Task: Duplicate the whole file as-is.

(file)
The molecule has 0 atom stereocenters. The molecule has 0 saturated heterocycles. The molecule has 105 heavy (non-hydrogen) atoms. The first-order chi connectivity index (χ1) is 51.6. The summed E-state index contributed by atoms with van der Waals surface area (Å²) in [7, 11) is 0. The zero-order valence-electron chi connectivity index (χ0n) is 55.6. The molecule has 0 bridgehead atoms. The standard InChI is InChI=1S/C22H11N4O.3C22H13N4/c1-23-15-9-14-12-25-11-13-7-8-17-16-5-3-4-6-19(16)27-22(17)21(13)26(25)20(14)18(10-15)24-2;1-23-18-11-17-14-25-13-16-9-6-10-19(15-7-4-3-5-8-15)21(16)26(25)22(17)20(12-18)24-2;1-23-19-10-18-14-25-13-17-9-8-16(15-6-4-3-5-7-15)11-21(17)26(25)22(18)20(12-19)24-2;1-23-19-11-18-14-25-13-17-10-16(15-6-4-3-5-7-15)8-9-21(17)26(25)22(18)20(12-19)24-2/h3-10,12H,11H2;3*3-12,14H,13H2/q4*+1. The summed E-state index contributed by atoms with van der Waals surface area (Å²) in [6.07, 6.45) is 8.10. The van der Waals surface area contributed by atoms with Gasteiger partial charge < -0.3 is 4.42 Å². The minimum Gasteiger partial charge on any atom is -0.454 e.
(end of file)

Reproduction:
The molecule has 0 atom stereocenters. The molecule has 0 saturated heterocycles. The molecule has 105 heavy (non-hydrogen) atoms. The first-order chi connectivity index (χ1) is 51.6. The summed E-state index contributed by atoms with van der Waals surface area (Å²) in [7, 11) is 0. The zero-order valence-electron chi connectivity index (χ0n) is 55.6. The molecule has 0 bridgehead atoms. The standard InChI is InChI=1S/C22H11N4O.3C22H13N4/c1-23-15-9-14-12-25-11-13-7-8-17-16-5-3-4-6-19(16)27-22(17)21(13)26(25)20(14)18(10-15)24-2;1-23-18-11-17-14-25-13-16-9-6-10-19(15-7-4-3-5-8-15)21(16)26(25)22(17)20(12-18)24-2;1-23-19-10-18-14-25-13-17-9-8-16(15-6-4-3-5-7-15)11-21(17)26(25)22(18)20(12-19)24-2;1-23-19-11-18-14-25-13-17-10-16(15-6-4-3-5-7-15)8-9-21(17)26(25)22(18)20(12-19)24-2/h3-10,12H,11H2;3*3-12,14H,13H2/q4*+1. The summed E-state index contributed by atoms with van der Waals surface area (Å²) in [6.07, 6.45) is 8.10. The van der Waals surface area contributed by atoms with Gasteiger partial charge < -0.3 is 4.42 Å². The minimum Gasteiger partial charge on any atom is -0.454 e.